While the majority of these lesions are asymptomatic and found incidentally via echocardiography or cardiac catheterization, those occurring on left-sided structures may become clinically important producing symptoms of syncope, angina, myocardial infarction, and sudden death.
Cardiac rhabdomyoma? According to the abstract of this paper, “The primary cardiac tumors are [unusual], the incidence varies in all the ages between 0.005 to 0.05%. In pediatrics patients the incidence is 0.27%. The more frequent tumors during the childhood are the cardiac rhabdomyomas. These tumors are considered benigns. The clinical expression is wide, in the most the cases, the patients are asymptomatic and are detected by murmurs. In the prenatal age are manifested by arrhythmias or hydrops fetalis. The neonates and children may be show cardiac arrhythmias, low cardiac index and sudden cardiac death.”
It seems that, while rare, it is not implausible that an asymptomatic tumour could cause sudden death. So Dr Richard Halvorsen would appear to be wrong on this point. What of his second part of the quoted remark that “if you have cancer you have symptoms”? Well, this is clearly untrue. There are thousands of results on Pubmed for the search terms asymptomatic and cancer (over 16,000 hits – of which over 2,000 are free full text and nearly 3,000 are reviews). If you use Google to search for the phrase “asymptomatic cancer”, you will find articles titled “Estimating Distribution of the Age of Onset of Detectable Asymptomatic Cancer” and “Finding cancer in asymptomatic people. Estimating the benefits, costs and risks” among the 12,100 pages that Google claims to have found. I would suggest that if Halvorsen truly believes that “if you have cancer you have symptoms” then he must be rather ignorant to have come to this conclusion – and either lazy or foolish to have spouted his ill-informed opinions on the subject in a medium that reaches thousands of people without having even attempted a cursory search using Google or Pubmed.
Remarkably, it seems that Halvorsen’s assertions that Natalie Morton was apparently healthy and free from symptoms may not even be true. It has been reported elsewhere that Natalie’s step-father has said that “she had been unwell for “some time” and that the family now believed the vaccine had not caused her death” and that Natalie’s mother had said that “Natalie has been poorly for some time. She had not been to hospital but she was receiving medication and doctors have been involved.” It appears that as well as being ignorant of cases where asymptomatic tumours [note: not necessarily cancerous tumours] have been linked with sudden death and ignorant of the existence of asymptomatic cancer, Halvorsen may also be ignorant of the facts of the case being discussed.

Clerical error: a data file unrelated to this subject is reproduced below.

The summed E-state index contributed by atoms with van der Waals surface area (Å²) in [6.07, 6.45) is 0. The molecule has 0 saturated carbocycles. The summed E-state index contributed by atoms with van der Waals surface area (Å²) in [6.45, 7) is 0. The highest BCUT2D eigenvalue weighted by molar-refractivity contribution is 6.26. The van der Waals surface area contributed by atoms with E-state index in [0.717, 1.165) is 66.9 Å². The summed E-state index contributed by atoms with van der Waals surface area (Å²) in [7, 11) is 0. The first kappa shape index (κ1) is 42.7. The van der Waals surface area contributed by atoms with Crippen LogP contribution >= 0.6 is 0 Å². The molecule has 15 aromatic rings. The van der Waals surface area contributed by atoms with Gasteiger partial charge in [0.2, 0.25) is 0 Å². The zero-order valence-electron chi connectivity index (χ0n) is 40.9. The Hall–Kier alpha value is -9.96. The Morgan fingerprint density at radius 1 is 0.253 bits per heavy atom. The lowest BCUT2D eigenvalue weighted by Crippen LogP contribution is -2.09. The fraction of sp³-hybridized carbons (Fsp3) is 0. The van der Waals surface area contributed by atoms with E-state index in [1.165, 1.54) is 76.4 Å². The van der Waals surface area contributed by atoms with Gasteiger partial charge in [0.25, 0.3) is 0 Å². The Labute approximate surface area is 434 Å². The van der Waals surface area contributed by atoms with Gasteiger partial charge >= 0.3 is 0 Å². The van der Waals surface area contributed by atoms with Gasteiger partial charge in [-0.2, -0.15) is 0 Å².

Having written an appalling article with a dreadful headline, gone to the usual suspects JABS and Richard Halvorsen for comment, scaremongered about a vaccine, and generally given a shockingly one-sided and inaccurate view of the HPV vaccine, the Sunday Express have taken the unusual step of making the comment facility unavailable for this article. Perhaps they were worried that their inaccurate, misleading, and distorted version of events would be challenged?
Richard Halvorsen and media outlets such as the Daily Mail, and the Daily Express and Sunday Express are proving to be a menace to public health. With no facility for feedback on the article, a toothless regulator of the press, and no real sanctions to face, it seems that the authors of dangerous nonsense need not fear the consequences of peddling dangerous nonsense. The only people who will suffer will be those who are misled by the people who disseminate such irresponsible and ignorant opinions into refusing potentially life-saving vaccines due to the ill-founded fears fomented in organs such as the Sunday Express.
Edit 9th October 2009
The Sunday Express article that this post is based on has now been deleted. A cached copy is available here.
Edit 10th October 2009
*Dr Diane Harper’s position on Cervarix has now been clarified. Read more here at Bad Science.
Edit 15th October 2009
Proposed Legislation: “ALL VACCINES ARE BANNED” unless they can be scientifically proven to meet these two criteria: FIRST: DO NO HARM and SECOND: ARE BENEFICIAL TO THE RECIPIENT’S HEALTH.
So… only vaccines with zero side-effects (serious or trivial) would be allowed – with no consideration of the risks versus the benefits of vaccination.
Another way to state it is that “given an existing problem, it may be better to do nothing than to do something that risks causing more harm than good.” It reminds the physician and other health care providers that they must consider the possible harm that any intervention might do. It is invoked when debating the use of an intervention that carries an obvious risk of harm but a less certain chance of benefit.